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Euripides, Andromache (ed. David Kovacs), line 642 (search)
wise take care not to start a quarrel with those near and dear to them. Menelaus How can you maintain that old men are wise, when you, Peleus, son of a famous father and connected by marriage with a man who was once renowned among the Greeks for wisdom, utter words that are disgraceful to yourself and reproachful to me on account of this barbarian woman here? You ought to be driving her off to beyond the Nile's waters or beyond the Phasis—and asking for my help at it too—since she is from Asia where great numbers of Greeks fell before the spear, and she shares in the death of your son, Achilles. [For Paris, who slew your son Achilles, was Hector's brother, and she was Hector's wife.] Yet you share the same roof with her, you think it right to have her at your table, and you allow her to give birth in your house to children who are your bitterest enemies. And when I, in forethought for you and for me, meant to kill her, I find she is snatched from my hands. Yet come now (it is no <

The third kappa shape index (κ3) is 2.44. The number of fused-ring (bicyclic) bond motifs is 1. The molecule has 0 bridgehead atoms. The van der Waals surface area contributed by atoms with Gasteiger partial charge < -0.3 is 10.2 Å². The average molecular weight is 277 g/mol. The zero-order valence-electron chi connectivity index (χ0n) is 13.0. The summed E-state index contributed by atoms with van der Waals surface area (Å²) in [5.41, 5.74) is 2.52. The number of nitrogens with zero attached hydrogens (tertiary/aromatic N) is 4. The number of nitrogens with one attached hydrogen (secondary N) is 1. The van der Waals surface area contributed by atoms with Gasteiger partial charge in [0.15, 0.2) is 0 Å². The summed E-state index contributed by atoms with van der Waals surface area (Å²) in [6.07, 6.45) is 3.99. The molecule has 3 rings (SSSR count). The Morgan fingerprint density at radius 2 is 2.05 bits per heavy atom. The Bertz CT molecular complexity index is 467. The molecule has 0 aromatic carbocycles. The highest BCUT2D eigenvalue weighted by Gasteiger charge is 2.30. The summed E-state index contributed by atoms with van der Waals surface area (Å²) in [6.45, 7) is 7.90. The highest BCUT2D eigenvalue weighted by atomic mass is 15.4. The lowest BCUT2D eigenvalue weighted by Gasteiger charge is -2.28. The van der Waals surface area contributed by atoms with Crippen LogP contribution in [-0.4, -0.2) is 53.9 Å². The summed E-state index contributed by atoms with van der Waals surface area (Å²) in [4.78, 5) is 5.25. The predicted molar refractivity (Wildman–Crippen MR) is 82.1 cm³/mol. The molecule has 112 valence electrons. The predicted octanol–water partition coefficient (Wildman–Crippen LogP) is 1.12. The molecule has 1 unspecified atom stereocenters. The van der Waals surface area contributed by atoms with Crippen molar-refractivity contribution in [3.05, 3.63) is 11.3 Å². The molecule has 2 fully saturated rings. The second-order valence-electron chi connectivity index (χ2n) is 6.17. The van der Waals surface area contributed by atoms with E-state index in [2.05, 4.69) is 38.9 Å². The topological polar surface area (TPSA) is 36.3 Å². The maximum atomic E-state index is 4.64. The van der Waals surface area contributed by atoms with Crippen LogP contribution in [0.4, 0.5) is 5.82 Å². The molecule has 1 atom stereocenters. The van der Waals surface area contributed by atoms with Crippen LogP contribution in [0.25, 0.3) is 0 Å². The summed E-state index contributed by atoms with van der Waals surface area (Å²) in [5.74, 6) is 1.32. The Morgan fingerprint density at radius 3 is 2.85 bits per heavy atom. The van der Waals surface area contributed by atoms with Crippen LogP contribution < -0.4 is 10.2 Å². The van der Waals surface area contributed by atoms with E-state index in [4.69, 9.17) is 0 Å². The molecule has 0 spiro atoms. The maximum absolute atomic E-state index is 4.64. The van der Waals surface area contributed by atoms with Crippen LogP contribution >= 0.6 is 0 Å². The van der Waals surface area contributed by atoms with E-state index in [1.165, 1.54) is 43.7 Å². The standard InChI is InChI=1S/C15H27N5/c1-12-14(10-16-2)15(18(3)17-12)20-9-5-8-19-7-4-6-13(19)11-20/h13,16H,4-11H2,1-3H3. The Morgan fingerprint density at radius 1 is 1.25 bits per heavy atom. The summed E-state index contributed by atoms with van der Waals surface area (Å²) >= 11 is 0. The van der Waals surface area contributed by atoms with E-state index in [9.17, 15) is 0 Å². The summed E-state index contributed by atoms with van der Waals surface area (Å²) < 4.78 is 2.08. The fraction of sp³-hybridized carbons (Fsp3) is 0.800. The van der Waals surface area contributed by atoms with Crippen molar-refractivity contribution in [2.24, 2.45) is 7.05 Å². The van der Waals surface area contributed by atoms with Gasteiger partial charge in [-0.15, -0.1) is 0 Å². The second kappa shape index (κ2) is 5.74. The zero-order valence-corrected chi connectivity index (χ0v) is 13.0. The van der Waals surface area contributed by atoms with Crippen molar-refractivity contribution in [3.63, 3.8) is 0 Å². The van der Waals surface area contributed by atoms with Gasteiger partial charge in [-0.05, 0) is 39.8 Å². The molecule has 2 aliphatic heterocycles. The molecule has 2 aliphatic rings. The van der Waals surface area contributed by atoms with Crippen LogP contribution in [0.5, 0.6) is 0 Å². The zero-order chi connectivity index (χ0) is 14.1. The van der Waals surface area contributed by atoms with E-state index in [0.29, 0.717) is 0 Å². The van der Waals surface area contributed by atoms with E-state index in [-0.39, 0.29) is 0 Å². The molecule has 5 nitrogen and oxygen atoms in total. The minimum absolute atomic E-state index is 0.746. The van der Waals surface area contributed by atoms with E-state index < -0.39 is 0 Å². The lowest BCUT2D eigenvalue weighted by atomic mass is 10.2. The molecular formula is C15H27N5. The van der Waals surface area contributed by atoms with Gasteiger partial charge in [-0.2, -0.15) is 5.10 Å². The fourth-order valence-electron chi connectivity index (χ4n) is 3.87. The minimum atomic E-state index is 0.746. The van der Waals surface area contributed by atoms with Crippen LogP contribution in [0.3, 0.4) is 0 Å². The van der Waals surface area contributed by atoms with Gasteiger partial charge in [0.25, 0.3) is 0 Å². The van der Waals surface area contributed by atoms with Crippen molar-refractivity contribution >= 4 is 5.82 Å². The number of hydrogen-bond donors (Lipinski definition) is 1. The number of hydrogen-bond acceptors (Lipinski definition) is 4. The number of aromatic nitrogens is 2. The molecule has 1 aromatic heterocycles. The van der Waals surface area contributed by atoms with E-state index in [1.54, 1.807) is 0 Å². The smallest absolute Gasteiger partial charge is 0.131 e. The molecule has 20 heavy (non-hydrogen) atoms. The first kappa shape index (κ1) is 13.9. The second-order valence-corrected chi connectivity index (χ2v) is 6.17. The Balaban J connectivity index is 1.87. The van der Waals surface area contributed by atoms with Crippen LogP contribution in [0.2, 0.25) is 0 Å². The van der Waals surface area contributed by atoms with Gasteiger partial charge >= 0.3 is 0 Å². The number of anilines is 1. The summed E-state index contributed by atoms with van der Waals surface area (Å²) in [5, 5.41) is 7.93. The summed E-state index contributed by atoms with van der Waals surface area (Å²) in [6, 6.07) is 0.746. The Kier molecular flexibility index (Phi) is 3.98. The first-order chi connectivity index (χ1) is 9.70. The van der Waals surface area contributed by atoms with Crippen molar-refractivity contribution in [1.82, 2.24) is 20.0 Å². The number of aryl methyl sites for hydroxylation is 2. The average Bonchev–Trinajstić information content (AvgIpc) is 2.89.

Euripides, Andromache (ed. David Kovacs), line 117 (search)
Enter by Eisodos A women of Phthia as Chorus. Chorus Woman, you who have been long sitting upon the floor of Thetis' shrine without leaving it, though I am a Phthian, I have come to you, scion of Asia, in the hope that I might be able to heal the struggles hard to resolve, struggles that have joined you, unhappy woman, and Hermione in haeateful quarrel about a bed two-fold, since you share a husband, the son of Achilles.
Euripides, Andromache (ed. David Kovacs), line 1 (search)
Enter Andromache from the house. She takes her place as a suppliant before the altar of Thetis in the orchestra. Andromache Glory of Asia, city of Thebe! It was from you that I, Andromache, once came dowered with golden luxury to the royal house of Priam, given to Hector as lawful wife for the bearing of his children. In days gone by I was a woman to be envied, but now I am, if any woman ever was, the paragon of misery. I saw my husband Hector killed by the hand of Achilles and I beheld Astyanax, the son I bore my husband, hurled from the high battlements once the Greeks had captured the land of Troy. I myself, a member of a house most free, became a slave and was brought to Greece, given as the choicest of the Trojan spoil to the islander Neoptolemus as his prize of war. I live now in the lands that border on Phthia here and the city of Pharsalia, lands where the sea-goddess Thetis, far from the haunts of men and fleeing their company, dwelt as wife with Peleus. The people of The